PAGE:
What to Do with the Sperry Water Tower?

The 146-foot-tall water tower in Eagan is a money-maker for the city, but the aging building needs at least $510,000 in maintenance.

Demolish the Sperry Water Tower? Convert it into a giant hydro-battery? Make it a public art installation? Allow someone to take up private residence in it?

The ideas ranged far and wide at an Eagan City Council meeting on Tuesday night, as the council considered the fate of the 146-foot structure just north of Central Park in Eagan.

Built in 1967, the 500,000-gallon reservoir was the city's first water tower, and for decades it served as an integral part of the city's water system. But in recent years, the Sperry tower has been supplanted by newer infrastructure. No longer needed for its original purpose, the tower was disconnected from the water system in 2009.

The aging tower needs at least $510,000 in maintenance over the next 3-5 years to protect its structural integrity, according to Eagan Public Works Director Russ Matthys. City officials are loathe to pay for those maintenance costs, but don't want to lose a potential landmark—and a proven money-maker.

Although it no longer holds water, the tower hosts a handful of cell phone antennae for companies like Verizon, T-Mobile and Sprint. In exchange for the use of the tower, those companies pay Eagan; in 2013 alone, the city made $146,805 from the companies.

“Right now, it's in essence functioning as a cell phone tower," Matthys told the council on Tuesday.

At the meeting, Matthys presented three options to the council: Pay the maintenance costs and keep the tower, demolish the water tower and build a city-owned cell phone tower to continue to generate revenue or demolish the tower to develop or sell the land.

But the council sought other, more creative alternatives. Councilor Paul Bakken suggested the city simultaneously use it as a cell phone tower and large-scale hydro-battery, which converts stored water in the tower into energy via gravity and a turbine.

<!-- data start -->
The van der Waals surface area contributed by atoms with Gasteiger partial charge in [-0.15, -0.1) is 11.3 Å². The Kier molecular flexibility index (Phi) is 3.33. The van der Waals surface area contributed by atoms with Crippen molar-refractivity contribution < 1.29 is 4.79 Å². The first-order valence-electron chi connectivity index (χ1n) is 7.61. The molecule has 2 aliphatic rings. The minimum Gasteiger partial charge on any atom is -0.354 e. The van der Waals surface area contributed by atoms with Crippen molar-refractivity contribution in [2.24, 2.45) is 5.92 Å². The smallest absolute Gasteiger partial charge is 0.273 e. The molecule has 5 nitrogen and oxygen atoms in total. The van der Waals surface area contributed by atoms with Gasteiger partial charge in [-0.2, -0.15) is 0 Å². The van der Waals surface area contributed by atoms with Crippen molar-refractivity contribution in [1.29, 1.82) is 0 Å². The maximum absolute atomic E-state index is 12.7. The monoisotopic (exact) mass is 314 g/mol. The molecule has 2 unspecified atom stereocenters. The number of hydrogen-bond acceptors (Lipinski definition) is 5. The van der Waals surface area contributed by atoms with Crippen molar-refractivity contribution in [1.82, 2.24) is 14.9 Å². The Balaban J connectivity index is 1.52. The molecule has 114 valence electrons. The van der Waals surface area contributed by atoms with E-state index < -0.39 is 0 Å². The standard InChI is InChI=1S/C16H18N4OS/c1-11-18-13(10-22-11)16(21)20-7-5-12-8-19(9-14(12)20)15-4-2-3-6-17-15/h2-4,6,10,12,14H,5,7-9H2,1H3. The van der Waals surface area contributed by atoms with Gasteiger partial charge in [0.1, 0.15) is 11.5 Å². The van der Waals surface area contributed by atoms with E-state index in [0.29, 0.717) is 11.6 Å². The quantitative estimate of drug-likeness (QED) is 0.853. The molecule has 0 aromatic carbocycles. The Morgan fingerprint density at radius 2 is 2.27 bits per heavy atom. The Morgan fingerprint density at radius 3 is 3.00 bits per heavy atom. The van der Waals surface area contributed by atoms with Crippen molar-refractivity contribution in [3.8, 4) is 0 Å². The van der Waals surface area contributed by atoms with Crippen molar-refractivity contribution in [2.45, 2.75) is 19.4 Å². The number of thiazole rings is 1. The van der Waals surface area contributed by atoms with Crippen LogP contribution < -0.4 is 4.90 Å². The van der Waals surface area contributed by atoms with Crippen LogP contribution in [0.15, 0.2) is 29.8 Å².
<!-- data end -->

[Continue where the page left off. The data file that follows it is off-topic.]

Mayor Mike Maguire wondered whether the tower should maintained and converted into a public art installation, with community input on the final designs for the structure.

In the end, the council took no action, but asked Matthys to dig deeper into the feasibility of various options.

Maguire also suggested the council seek input from the public on potential uses for the tower.

"It would be a shame not to take a month or two to shake the tree and see what falls out," Bakken said.

What should the city do with the Sperry Water Tower? Post your ideas in the comment section below.

M.M. May 15, 2013 at 12:20 PM
Keep the tower. I would be in favor of the hydro-battery idea, as long as the turbine is quiet. VERY quiet.
Paul Carlyon May 15, 2013 at 12:41 PM
Google "abandoned water towers" - lots of possibilities. Put it on EBay
Joe Cesarek May 15, 2013 at 02:59 PM
Keep the tower - paint a old town mural on it and make it a place to stop and remember the good old days..... it's historic and the cell compnaies can help pay for the upgrade.
Kirk Walztoni May 16, 2013 at 01:45 AM
Hmmm, so use energy to pump the ware into the tower, then convert the stored energy through a turbine at low efficiency? Someone needs a physics lesson.
Paul Bakken May 16, 2013 at 03:11 PM
Kirk, you are absolutely correct that pumped hydro loses energy in the storage and conversion process. Broadly speaking, pumped hydro can achieve anywhere from 50% to 70% effective conversion of the "useable electricity put in" to "useable electricity taken out." It depends on design and components, mostly. From a physics/chemistry standpoint, ANY conversion of energy from one form to another or to potential energy results in an efficiency loss. So, the reality that pumped hydro is not highly efficient should not come as a surprise to anyone. However (and this is the main point), the ECONOMICS of power generation, transmission, and storage can result in pumped hydro being a desirable application. First off, pumped hydro is usually used as a peak-load shedding generator. That is, water is pumped into the reservoir using off-peak, cheap power. The hydro generator is then placed on demand call by the G&T to operate during peak demand times. The price differential in the MISO market between peak and off-peak power, and the comparative costs for running other types of peak load generators (usually diesel) is where pumped hydro can find value. Moreover, recent changes in State law have placed additional mandates on entities such as Xcel regarding cleaner power generation. Accordingly, it is possible that a G&T like Xcel would choose to operate a pumped hydro battery even at an internal economic loss, because of regulatory compliance pressures and clean energy credits.


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